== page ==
I found the secret to winning this scenario is your airborne divisions. The AI was really good at establishing defensive lines, and quite frankly any attack on such a line means running into German panzer divisions: pretty much bound to fail unless you spend a few turns amassing and preparing. So you need to bypass those defensive lines instead. And with high interdiction each time the Germans have to relocate to a new line they'll leave some stragglers to pocket. I think I ran about one airborne operation every two turns.
On turn 1 heavy aerial bombardment allowed the US divisions serious successes in their breakout at Alencon. The US 8th Airforce annihilates the Luftwaffe in a concentrated bombing campaign in the Paris region, destroying 625 airframes, half of them on the ground. This is half of all Luftwaffe planes present in the theatre. The Luftwaffe will fail to do pretty much anything but sporadic ineffective sorties for the rest of the campaign.
On turn 2 two US divisions and the Polish brigade dropped on rail hexes around Argentan and Alencon to try and pocket the German forces between them and the American armour breaking out. The Poles were surrounded and annihilated, but British armour linked up with the 2 American divisions. The Germans fell back to a line just east of Argentan and Le Mans, but left 2 infantry divisions, an infantry and a Fallschirmjager regiment, an airlanding division and most importantly the 116th Panzer and 2nd SS Panzer divisions pocketed near Avranches.
On turn 3 the Brits landed at Evreux and Rouen to secure Seine crossings. This once again forced the Germans to fall back to a line several hexes behind the Seine (the same line as on Grotius' turn 6 screenshot), leaving behind stragglers. Three German infantry divisions, a Fallschirmjager division, the 17th SS Panzergrenadiers and the 10th SS Panzer division nearly get pocketed around Alencon by the advancing troops.
On turn 4 the pocket at Alencon is sealed. The rest of the army advances on the Seine, pocketing another 3 German infantry divisions.
On turn 5 Paris is liberated, the pockets are cleared and the troops once again organize to break the German line.
On turn 6 the Brits drop at Amiens and Abbeville, while the 17th US Airborne drops at St-Quentin, securing 3 Somme crossings. German forces once again fall back, this time to a Ghent-Verdun line. The fort at Le Havre falls.
On turn 7: a wide advance over the entire front. British armour reaches Ostend. Fortifications at Dunkirk, Calais and Boulogne are isolated, also containing 3 German infantry regiments. Another 5 German infantry divisions and the 15th Panzergrenadiers fail to link up with the new defensive line and are isolated in several small pockets.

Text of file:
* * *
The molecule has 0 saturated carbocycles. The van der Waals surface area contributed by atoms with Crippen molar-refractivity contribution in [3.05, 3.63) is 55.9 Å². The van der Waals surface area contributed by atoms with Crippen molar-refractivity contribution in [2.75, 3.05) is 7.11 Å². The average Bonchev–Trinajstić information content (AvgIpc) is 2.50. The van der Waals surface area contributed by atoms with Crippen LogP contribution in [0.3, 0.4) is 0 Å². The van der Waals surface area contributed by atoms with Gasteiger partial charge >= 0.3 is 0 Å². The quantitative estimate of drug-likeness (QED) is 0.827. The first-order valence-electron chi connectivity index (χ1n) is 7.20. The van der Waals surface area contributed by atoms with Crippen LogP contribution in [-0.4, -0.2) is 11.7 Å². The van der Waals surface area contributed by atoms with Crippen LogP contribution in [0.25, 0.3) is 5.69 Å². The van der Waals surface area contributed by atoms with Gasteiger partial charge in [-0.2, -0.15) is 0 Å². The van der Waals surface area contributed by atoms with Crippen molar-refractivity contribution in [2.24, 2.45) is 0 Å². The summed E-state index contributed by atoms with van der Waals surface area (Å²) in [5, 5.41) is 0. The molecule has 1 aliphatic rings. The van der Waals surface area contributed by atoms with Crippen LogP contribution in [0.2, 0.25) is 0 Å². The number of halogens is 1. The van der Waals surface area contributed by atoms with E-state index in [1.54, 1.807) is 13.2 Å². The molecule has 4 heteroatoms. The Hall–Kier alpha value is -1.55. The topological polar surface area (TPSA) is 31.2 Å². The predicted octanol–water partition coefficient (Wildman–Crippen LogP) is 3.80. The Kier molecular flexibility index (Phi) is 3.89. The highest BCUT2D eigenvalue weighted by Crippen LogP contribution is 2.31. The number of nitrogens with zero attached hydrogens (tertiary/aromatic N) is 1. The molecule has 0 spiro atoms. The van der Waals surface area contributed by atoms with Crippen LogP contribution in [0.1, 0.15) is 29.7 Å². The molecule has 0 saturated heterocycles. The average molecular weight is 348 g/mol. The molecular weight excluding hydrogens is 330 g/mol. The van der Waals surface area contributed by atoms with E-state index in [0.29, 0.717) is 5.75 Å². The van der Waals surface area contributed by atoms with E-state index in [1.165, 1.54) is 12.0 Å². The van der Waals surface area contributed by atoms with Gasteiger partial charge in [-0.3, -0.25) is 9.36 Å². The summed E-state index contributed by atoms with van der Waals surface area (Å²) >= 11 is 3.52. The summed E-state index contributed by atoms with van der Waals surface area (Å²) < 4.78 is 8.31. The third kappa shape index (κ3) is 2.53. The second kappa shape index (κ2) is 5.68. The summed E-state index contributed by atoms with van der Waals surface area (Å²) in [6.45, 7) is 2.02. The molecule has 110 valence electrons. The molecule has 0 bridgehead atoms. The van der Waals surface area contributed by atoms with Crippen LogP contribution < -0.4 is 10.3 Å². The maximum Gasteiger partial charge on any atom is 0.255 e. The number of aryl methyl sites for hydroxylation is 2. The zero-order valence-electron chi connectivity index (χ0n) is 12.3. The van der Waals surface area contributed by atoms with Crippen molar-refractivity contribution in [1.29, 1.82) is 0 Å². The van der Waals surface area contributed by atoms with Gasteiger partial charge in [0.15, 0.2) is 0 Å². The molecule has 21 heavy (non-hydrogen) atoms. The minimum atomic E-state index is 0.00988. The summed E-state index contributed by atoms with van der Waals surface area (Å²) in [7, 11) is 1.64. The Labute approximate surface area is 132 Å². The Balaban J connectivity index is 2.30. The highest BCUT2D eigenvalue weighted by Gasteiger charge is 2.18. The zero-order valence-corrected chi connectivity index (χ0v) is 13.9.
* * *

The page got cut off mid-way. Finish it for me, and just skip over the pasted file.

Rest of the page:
On turn 8 the pockets are cleared and the advance continues. Two US airborne divisions and the British air-portable land at Antwerp and Leuven. Supply lines are getting stretched on the northern spearhead.
On turn 9: attempts to relieve the airborne landings at Antwerp and Leuven fail. This time the German line does not budge (much). Allied infantry divisions finally catch up with the new frontline. A local offensive at Chaumont does pocket the 3rd Panzergrenadier division.
On turn 10 another US and British airborne division drop at Antwerp and Leuven to reinforce the previous landings. British armour manages to link up with the airborne troops at Brussels, threatening to pocket about 10 German divisions, including 2 SS panzer divisions, at Ghent.
On turn 11 Calais and Brest finally fall. The Ghent pocket is sealed, but only 4 infantry divisions remain in it. The front is mostly static due to foul weather.
- all Allied objectives achieved, except for Metz.
- German losses: 418.000 men, 7500 guns, 1710 tanks, 1033 planes. 19 German divisions and 10 regiments destroyed (excluding airbases and support units), including 3 Panzer, 3 Panzergrenadier and 2 Fallschirmjager divisions.
- Allied losses: 103.000 men, 900 guns, 2500 tanks, 2500 planes.
- Note: the scenario starts each side with 125.000 manpower losses, these have been subtracted from above totals.
The German defense seems a lot more organized and determined than historically, leading to a vastly slower Allied advance. No Market Garden in this war, it seems. On the other hand, the much higher German losses will also mean no Battle of the Bulge, so all in all the Allies will be better prepared than historically for the advance into Germany. Unfortunately, so will the Germans, though their frontline is getting stretched thin.
< Message edited by Nemo84 -- 12/14/2014 11:06:37 AM >